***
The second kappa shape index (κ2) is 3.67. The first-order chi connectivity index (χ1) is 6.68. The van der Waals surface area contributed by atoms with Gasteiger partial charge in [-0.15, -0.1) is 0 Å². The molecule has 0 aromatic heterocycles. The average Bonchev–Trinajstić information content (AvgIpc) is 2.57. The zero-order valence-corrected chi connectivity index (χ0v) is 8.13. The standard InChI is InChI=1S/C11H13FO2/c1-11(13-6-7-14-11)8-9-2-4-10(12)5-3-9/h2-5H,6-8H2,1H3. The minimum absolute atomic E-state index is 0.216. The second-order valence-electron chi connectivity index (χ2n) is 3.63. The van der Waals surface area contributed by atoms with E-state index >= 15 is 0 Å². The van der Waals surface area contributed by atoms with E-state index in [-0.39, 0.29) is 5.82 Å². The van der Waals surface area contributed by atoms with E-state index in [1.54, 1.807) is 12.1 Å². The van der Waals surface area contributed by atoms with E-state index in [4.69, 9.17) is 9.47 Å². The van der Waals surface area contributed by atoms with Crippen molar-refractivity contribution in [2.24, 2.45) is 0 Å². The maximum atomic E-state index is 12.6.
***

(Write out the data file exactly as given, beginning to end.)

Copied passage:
The second kappa shape index (κ2) is 3.67. The first-order chi connectivity index (χ1) is 6.68. The van der Waals surface area contributed by atoms with Gasteiger partial charge in [-0.15, -0.1) is 0 Å². The molecule has 0 aromatic heterocycles. The average Bonchev–Trinajstić information content (AvgIpc) is 2.57. The zero-order valence-corrected chi connectivity index (χ0v) is 8.13. The standard InChI is InChI=1S/C11H13FO2/c1-11(13-6-7-14-11)8-9-2-4-10(12)5-3-9/h2-5H,6-8H2,1H3. The minimum absolute atomic E-state index is 0.216. The second-order valence-electron chi connectivity index (χ2n) is 3.63. The van der Waals surface area contributed by atoms with E-state index >= 15 is 0 Å². The van der Waals surface area contributed by atoms with E-state index in [-0.39, 0.29) is 5.82 Å². The van der Waals surface area contributed by atoms with E-state index in [1.54, 1.807) is 12.1 Å². The van der Waals surface area contributed by atoms with E-state index in [4.69, 9.17) is 9.47 Å². The van der Waals surface area contributed by atoms with Crippen molar-refractivity contribution in [2.24, 2.45) is 0 Å². The maximum atomic E-state index is 12.6.